Why a human being, under the civil law, and a non-entity under the common law?
It has, if viable, its own bodily form and members, manifests all of the anatomical characteristics of individuality, possesses its own circulatory, vascular and excretory systems and is capable now of being ushered into the visible world.
The Supreme Court of Canada, in permitting recovery in a case of this character -- although the negligence alleged was in the operation of a tram -- had this to say:
'The wrongful act which constitutes the crime may constitute also a tort, and if the law recognizes the separate existence of the unborn child sufficiently to punish the crime, it is difficult to see why it should not also recognize its separate existence for the purpose of redressing the tort.'
Further it cogently -- and more pertinently -- observes:
'If a child after birth (italics supplied)
has no right of action for prenatal injuries, we have a wrong inflicted for which there is no remedy, for, although the father may be entitled to compensation for the loss he has incurred and the mother for what she has suffered, yet there is a residuum of injury for which compensation cannot be had save at the suit of the child. If a right of action be denied to the child it will be compelled, without any fault on its part, to go through life carrying the seal of another's fault and bearing a very heavy burden of infirmity and inconvenience without any compensation therefor. To my mind it is but natural justice that a child, if born alive and viable (italics supplied) should be allowed to maintain an action in the courts for injuries wrongfully committed upon its person while in the womb of its mother.'
The logic of this position, it seems to me, is unassailable.
But Mr. Justice Holmes has said 'the life of the law has been not logic: it has been experience '
(italics supplied) and here we find a willingness to face the facts of life rather than a myopic and specious resort to precedent to avoid attachment of responsibility where it ought to attach
and to permit idiocy, imbecility, paralysis, loss of function, and like residuals of another's negligence to be locked in the limbo of uncompensable wrong, because of a legal fiction, long outmoded.
The common law is not an arid and sterile thing, and it is anything but static and inert.
Indeed as Chief Justice Stone has so well said:
'If, with discerning eye, we see differences as well as resemblances in the facts and experiences of the present when compared with those recorded in the precedents, we take the decisive step toward the achievement of a progressive science of law. If our appraisals are mechanical and superficial, the law which they generate will likewise be mechanical and superficial, to become at last but a dry and sterile formalism.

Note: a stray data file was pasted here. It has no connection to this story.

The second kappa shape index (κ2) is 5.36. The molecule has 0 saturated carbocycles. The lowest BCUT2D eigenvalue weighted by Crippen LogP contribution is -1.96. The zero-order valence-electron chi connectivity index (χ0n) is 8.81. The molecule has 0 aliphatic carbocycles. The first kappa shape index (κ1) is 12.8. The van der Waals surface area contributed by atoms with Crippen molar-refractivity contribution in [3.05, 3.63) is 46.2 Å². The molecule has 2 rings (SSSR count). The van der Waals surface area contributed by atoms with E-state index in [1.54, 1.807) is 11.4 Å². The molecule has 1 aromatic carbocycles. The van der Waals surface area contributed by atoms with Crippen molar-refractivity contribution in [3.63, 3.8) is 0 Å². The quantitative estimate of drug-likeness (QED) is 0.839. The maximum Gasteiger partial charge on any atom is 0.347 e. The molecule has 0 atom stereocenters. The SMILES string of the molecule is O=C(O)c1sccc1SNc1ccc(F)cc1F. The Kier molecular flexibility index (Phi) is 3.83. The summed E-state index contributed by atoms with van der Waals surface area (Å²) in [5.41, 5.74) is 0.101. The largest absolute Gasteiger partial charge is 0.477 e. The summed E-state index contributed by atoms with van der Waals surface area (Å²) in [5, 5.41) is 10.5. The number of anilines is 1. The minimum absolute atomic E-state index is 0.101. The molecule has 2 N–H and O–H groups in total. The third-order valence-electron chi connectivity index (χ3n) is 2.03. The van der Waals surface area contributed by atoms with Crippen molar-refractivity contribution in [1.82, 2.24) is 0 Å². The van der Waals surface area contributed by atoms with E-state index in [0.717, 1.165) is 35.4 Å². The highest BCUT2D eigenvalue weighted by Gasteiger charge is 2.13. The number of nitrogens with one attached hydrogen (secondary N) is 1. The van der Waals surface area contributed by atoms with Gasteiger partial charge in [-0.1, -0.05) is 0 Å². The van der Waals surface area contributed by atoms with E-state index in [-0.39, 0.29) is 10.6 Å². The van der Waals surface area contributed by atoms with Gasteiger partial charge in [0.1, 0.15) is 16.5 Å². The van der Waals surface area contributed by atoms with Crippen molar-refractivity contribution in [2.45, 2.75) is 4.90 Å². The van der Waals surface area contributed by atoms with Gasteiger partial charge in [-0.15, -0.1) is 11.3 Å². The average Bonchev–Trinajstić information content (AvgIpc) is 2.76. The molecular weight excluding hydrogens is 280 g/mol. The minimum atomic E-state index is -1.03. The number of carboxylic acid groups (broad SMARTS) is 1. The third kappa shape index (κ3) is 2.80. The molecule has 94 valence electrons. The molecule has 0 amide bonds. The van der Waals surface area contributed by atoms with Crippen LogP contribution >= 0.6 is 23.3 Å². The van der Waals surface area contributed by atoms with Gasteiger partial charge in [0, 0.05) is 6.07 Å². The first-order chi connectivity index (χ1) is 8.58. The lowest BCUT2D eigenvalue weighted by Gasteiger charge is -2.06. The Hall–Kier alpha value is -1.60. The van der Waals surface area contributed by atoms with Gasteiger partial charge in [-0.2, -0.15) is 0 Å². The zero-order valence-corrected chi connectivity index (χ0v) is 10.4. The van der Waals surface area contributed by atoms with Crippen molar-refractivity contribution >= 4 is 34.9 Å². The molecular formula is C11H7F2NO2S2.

'It is just here, within the limited area where the judge has freedom of choice of the rule which he is to adopt, and in his comparison of the experiences of the past with those of the present, that occurs the most critical and delicate operation in the process of judicial lawmaking. Strictly speaking, he is often engaged not so much in extracting a rule of law from the precedents, as we were once accustomed to believe, as in making an appraisal and comparison of social values, the result of which may be decisive weight in determining what rule he is to apply. * * * The skill, resourcefulness and insight with which judges and lawyers weigh competing demands of social advantage, not unmindful that continuity and symmetry of the law are themselves such advantages, and with which they make choice among them in determining whether precedents shall be extended or restricted, chiefly give the measure of the vitality of the common-law system and its capacity for growth.'
The absence of precedent should afford no refuge to those who by their wrongful act, if such be proved, have invaded the right of an individual -- employed as the defendants were in this case to attend, in their professional capacities, both the mother and child. And what right is more inherent, and more sacrosanct, than that of the individual in his possession and enjoyment of his life, his limbs and his body?
In the recent case of daily v. Parker,
in which no precedent could be found to recognize a cause of action by children against a woman who caused their father to leave them, the Court had this to say, in holding against the proposition that there is no remedy because there is no precedent:
'* * * the common law has been and is sufficiently elastic to meet changing conditions. We quote from Dean Pound's book, 'The Spirit of the Common Law,' p. 183:
"Anglo-American law is fortunate indeed in entering upon a new period of growth with a well-established doctrine of law-making by judicial decision. * * * Undoubtedly * * * judicial empiricism was proceeding over-cautiously at the end of the last century. * * * If the last century insisted over-much upon predetermined premises, and a fixed technique, it did not lose to our law the method of applying the judicial experience of the past to the judicial questions of the present."
That a right of action in cases of this character would lead to others brought in bad faith and might present insuperable difficulties of proof -- a premise with which I do not agree -- is no argument. The law is presumed to keep pace with the sciences and medical science certainly has made progress since 1884. We are concerned here only with the right and not its implementation.
The motion for summary judgment is denied and counsel will prepare proper order.